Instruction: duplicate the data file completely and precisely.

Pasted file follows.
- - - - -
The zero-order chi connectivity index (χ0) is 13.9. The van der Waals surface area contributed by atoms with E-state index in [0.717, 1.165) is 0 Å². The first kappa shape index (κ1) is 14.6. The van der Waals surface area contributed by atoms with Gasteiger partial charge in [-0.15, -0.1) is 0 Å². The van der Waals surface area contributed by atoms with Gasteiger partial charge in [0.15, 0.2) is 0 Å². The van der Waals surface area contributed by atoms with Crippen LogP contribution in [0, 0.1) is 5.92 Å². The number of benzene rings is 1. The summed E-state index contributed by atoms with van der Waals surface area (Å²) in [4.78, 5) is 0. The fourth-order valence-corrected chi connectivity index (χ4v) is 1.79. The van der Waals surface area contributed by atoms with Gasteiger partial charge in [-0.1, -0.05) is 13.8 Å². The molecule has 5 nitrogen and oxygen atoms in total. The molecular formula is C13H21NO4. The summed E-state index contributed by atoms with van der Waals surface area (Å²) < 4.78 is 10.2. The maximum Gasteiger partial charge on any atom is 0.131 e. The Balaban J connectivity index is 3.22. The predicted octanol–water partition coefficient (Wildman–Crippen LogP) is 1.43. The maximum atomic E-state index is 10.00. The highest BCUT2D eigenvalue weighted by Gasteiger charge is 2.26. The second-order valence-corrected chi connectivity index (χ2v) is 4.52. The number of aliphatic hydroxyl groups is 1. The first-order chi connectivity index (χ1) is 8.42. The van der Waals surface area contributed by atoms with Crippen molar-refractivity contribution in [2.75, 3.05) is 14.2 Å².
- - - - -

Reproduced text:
The zero-order chi connectivity index (χ0) is 13.9. The van der Waals surface area contributed by atoms with E-state index in [0.717, 1.165) is 0 Å². The first kappa shape index (κ1) is 14.6. The van der Waals surface area contributed by atoms with Gasteiger partial charge in [-0.15, -0.1) is 0 Å². The van der Waals surface area contributed by atoms with Gasteiger partial charge in [0.15, 0.2) is 0 Å². The van der Waals surface area contributed by atoms with Crippen LogP contribution in [0, 0.1) is 5.92 Å². The number of benzene rings is 1. The summed E-state index contributed by atoms with van der Waals surface area (Å²) in [4.78, 5) is 0. The fourth-order valence-corrected chi connectivity index (χ4v) is 1.79. The van der Waals surface area contributed by atoms with Gasteiger partial charge in [-0.1, -0.05) is 13.8 Å². The molecule has 5 nitrogen and oxygen atoms in total. The molecular formula is C13H21NO4. The summed E-state index contributed by atoms with van der Waals surface area (Å²) < 4.78 is 10.2. The maximum Gasteiger partial charge on any atom is 0.131 e. The Balaban J connectivity index is 3.22. The predicted octanol–water partition coefficient (Wildman–Crippen LogP) is 1.43. The maximum atomic E-state index is 10.00. The highest BCUT2D eigenvalue weighted by Gasteiger charge is 2.26. The second-order valence-corrected chi connectivity index (χ2v) is 4.52. The number of aliphatic hydroxyl groups is 1. The first-order chi connectivity index (χ1) is 8.42. The van der Waals surface area contributed by atoms with Crippen molar-refractivity contribution in [2.75, 3.05) is 14.2 Å².